If 25% CAGR is your goal, why not buy this index?

Most investors on valuepickr would agree they would be resonably happy with 25% CAGR. Recently I was going through all the indexes NSE has, I came across a index named nifty growth sector 15 index. In last 5 years it gave a returns of 18.15% , in same period nifty50 gave 11.91%. Since inception its returns is 25.18%, in same period nifty50 gave 15.68%

The methodology followed is as follows:

Sector Selection:

  • Sectors are selected based on P/E and P/B values of IISL sector indices, which are compared to Nifty 50. The yearly avg. P/E and avg. P/B values are compared with Nifty 50’s yearly avg. P/E and avg. P/B values and if, out of the 4 observations, sector that have higher P/E and P/B in 3 out of 4 observations are shortlisted.
  • For the purpose of clarity, for 2 years period, there will be 4 observations (i.e. 2 yearly avg. P/E numbers and 2 avg. P/B numbers for each index). Out of 4 observations, sectors that have higher P/E and P/B in 3 out of 4 observations are selected.

Stock Selection:

  • Securities having derivatives available on them, from sectors for base period (i.e. July-December 2008) are identified.
  • The securities are then ranked as per Free float market capitalization and top 50% of the securities are carried forward for further scrutiny.
  • The securities identified in above steps are then ranked by EPS growth frequency.
  • Any security which had negative EPS for base review period is not considered.
  • Top 15 companies are selected as base composition.
  • Sector review is carried out once in 2 years whereas, stock selection is reviewed semi-annually.

Top Properties of this index I see is :

  • Avoids Cyclicals: Sectors currenly selected are IT, CONSUMER GOODS, AUTOMOBILE, PHARMA. It avoids all cyclical sectors like ENERGY, CONSTRUCTION, CEMENT & CEMENT PRODUCTS, METALS, TELECOM which NIFTY50 has.

  • Concentrated Portfollio : Warren Buffet’s always believed in having concentrated portfolio. Here its only 15 stocks in 4 sectors, a perfect eaxmple of such portfolio.

  • Low Beta: This is a very low beta fund which has a very less drawdown compared to nifty50 which can give you confidence to leverage. There is a common misconception in investing world that low beta means low risk and hence low returns . However researches have proved low beta indexes/funds in long run outperforms high beta indexes/funds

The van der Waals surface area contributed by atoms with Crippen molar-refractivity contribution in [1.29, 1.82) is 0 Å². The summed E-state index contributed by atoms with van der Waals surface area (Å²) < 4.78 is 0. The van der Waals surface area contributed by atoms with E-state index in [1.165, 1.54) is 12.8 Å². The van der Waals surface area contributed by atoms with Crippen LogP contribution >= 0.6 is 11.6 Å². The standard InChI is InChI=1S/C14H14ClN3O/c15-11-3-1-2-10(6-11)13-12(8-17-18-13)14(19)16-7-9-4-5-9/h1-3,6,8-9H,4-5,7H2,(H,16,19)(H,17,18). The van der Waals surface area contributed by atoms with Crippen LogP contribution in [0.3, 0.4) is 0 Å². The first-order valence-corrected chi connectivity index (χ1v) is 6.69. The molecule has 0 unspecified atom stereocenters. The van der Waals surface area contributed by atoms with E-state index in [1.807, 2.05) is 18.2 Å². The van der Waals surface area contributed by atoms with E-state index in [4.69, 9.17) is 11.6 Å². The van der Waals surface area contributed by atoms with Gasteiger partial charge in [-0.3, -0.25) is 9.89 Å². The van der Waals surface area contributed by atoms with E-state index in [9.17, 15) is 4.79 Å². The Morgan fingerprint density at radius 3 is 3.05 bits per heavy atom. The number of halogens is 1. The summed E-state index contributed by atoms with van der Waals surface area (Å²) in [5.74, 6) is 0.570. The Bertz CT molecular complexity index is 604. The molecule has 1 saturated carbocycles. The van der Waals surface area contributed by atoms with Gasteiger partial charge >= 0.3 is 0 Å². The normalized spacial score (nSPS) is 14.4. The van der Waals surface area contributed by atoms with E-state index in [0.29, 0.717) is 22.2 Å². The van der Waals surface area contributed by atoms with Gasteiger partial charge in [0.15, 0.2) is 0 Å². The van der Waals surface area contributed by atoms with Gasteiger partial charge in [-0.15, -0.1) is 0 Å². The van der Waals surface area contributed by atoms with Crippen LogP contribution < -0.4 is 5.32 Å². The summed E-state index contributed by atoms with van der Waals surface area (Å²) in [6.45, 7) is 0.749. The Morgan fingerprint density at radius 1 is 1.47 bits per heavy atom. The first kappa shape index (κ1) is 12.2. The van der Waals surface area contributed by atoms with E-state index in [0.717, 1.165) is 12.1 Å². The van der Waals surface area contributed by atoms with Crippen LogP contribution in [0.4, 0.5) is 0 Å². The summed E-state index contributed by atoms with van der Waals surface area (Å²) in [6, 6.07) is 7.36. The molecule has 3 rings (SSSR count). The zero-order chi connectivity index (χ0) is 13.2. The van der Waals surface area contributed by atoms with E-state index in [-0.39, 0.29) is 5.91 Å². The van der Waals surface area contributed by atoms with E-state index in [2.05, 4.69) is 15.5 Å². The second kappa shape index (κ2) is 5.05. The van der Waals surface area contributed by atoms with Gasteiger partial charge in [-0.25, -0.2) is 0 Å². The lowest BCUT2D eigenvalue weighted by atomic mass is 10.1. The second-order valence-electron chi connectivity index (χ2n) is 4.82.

• Dividend Yield: It has slightly higher dividend yield than nifty50, ie 1.5% compared to nifty50’s 1.22%

  • Large Caps : As a valuepikr we always tend to pick from midcaps and smallcaps. However RJ always says large caps will give higher returns than small caps, RJ’s claim is actually true as since inception nifty midcap 50 gave 10.5% where nifty 50 gave 12.5% in the same period

Counter-arguments or Suggestions to improve on this methodology are welcome. :slight_smile:

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Thanks Ishan for digging in the indices & pointing this out.

I have read & re-read the methodology used for sector & stock selection. But, still, I am unable to understand that why sectors with higher P/E & P/BV values, compared to those of Nifty 50., are selected.

What makes this methodology give better returns ? As we will be buying out securities that are trading at a premium.

Can you share your views on this ?

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Generally if you see cyclical sectors have lower PE compared to evergreen sectors. If you see most cyclical sectors have single digit PE during downturns and at upturn of the cycle their PE expand but still fails to reach the PE levels of evergreen sectors. So by this methodolgy we are primarily eliminating cyclical sectors.